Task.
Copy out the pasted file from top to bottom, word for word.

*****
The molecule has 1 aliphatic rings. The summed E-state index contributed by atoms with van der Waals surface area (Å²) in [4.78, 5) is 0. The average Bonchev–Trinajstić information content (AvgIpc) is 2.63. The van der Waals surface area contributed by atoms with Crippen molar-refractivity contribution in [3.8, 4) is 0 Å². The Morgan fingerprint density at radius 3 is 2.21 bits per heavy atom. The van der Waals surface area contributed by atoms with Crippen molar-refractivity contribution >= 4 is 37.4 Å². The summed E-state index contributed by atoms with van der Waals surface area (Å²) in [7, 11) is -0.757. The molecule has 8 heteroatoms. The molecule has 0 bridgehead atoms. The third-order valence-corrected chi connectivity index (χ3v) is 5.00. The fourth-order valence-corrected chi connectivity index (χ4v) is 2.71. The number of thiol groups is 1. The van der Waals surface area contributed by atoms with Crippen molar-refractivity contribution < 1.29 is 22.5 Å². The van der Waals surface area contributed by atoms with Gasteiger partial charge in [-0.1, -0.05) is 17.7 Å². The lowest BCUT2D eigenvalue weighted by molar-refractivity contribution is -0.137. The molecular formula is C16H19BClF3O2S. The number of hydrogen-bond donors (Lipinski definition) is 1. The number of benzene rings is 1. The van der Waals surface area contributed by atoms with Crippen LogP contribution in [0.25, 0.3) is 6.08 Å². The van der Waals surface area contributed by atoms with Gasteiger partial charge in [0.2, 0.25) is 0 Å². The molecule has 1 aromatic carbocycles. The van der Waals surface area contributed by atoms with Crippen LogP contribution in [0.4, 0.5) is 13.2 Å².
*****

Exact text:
The molecule has 1 aliphatic rings. The summed E-state index contributed by atoms with van der Waals surface area (Å²) in [4.78, 5) is 0. The average Bonchev–Trinajstić information content (AvgIpc) is 2.63. The van der Waals surface area contributed by atoms with Crippen molar-refractivity contribution in [3.8, 4) is 0 Å². The Morgan fingerprint density at radius 3 is 2.21 bits per heavy atom. The van der Waals surface area contributed by atoms with Crippen molar-refractivity contribution >= 4 is 37.4 Å². The summed E-state index contributed by atoms with van der Waals surface area (Å²) in [7, 11) is -0.757. The molecule has 8 heteroatoms. The molecule has 0 bridgehead atoms. The third-order valence-corrected chi connectivity index (χ3v) is 5.00. The fourth-order valence-corrected chi connectivity index (χ4v) is 2.71. The number of thiol groups is 1. The van der Waals surface area contributed by atoms with Crippen molar-refractivity contribution < 1.29 is 22.5 Å². The van der Waals surface area contributed by atoms with Gasteiger partial charge in [-0.1, -0.05) is 17.7 Å². The lowest BCUT2D eigenvalue weighted by molar-refractivity contribution is -0.137. The molecular formula is C16H19BClF3O2S. The number of hydrogen-bond donors (Lipinski definition) is 1. The number of benzene rings is 1. The van der Waals surface area contributed by atoms with Crippen LogP contribution in [0.25, 0.3) is 6.08 Å². The van der Waals surface area contributed by atoms with Gasteiger partial charge in [0.2, 0.25) is 0 Å². The molecule has 1 aromatic carbocycles. The van der Waals surface area contributed by atoms with Crippen LogP contribution in [0.4, 0.5) is 13.2 Å².